When selling your Minnesota home in many suburbs, there are no mandatory inspections, nor is there any obligation for the seller to fix items in the home.
Conversely, when selling a home in Minneapolis or St. Paul and many of the surrounding first ring suburbs, the sellers must have a Truth-in-Housing Inspection and, in some areas, the sellers must repair certain, hazardous items. Other terms in the Twin Cities for these inspections are Time-of-Sale Inspection or Code Compliance Inspection.
Why the Difference? Why do some cities require an inspection whereas the South of the River Homes do not require them? These inspections are approved by local city governments in an effort to keep the housing stock of the city in good repair. By requiring the sellers of a home to make repairs, the homes are generally in good shape as they change hands. Usually the repairs are required only for hazardous items or code changes.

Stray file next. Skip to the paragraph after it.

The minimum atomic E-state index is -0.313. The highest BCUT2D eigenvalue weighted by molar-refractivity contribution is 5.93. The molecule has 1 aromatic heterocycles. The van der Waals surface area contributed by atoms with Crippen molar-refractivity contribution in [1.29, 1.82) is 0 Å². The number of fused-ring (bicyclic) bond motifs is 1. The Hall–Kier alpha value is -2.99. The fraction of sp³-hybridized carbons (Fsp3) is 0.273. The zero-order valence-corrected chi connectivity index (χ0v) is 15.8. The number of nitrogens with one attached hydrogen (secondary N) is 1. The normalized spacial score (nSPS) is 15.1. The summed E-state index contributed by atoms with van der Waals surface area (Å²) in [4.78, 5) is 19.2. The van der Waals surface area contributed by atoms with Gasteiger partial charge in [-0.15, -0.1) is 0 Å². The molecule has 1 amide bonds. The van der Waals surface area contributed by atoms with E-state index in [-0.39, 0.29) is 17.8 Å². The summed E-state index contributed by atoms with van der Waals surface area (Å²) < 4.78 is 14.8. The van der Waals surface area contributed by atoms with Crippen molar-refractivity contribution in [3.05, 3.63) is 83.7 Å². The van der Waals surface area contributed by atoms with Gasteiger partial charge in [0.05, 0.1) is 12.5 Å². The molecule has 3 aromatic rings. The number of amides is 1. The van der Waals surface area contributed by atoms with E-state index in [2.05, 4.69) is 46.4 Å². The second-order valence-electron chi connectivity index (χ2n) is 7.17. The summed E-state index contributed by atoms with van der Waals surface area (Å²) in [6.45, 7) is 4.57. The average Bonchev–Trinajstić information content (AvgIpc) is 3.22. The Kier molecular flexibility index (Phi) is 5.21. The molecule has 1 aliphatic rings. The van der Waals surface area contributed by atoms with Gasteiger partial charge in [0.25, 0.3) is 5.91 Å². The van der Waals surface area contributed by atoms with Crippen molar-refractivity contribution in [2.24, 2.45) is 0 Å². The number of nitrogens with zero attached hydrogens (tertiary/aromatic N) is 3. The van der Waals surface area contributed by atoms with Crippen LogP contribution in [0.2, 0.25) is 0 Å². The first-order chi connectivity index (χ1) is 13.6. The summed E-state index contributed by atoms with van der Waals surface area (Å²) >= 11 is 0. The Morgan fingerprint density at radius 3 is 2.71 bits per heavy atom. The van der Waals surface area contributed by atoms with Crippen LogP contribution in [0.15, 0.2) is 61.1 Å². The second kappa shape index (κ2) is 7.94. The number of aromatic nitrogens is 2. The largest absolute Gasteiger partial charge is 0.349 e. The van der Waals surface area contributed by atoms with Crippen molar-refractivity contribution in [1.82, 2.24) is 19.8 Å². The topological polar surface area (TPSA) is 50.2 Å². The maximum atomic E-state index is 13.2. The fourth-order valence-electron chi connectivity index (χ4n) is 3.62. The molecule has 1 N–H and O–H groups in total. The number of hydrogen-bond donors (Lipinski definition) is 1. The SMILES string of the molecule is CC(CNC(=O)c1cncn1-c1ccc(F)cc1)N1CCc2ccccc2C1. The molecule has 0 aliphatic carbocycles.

The reason our local cities have not adopted Truth-in-Housing Inspections is primarily because the ‘housing stock’ South for the River is relatively new. A few years ago, the proposal to establish some type of Inspection Requirements was before the Burnsville City Council, but was not approved. If you are considering purchasing an older home in Burnsville, it would be wise to have the home inspected by a professional inspector. Be sure to negotiate repairs for hazardous items or code compliance items, found by your inspector, into the terms of the purchase agreement. By doing this, you may avoid the costs of required repairs if the city establishes Truth-in-Housing ordinances. It’s actually a good idea to consider the possibility of future inspection requirements in any city.
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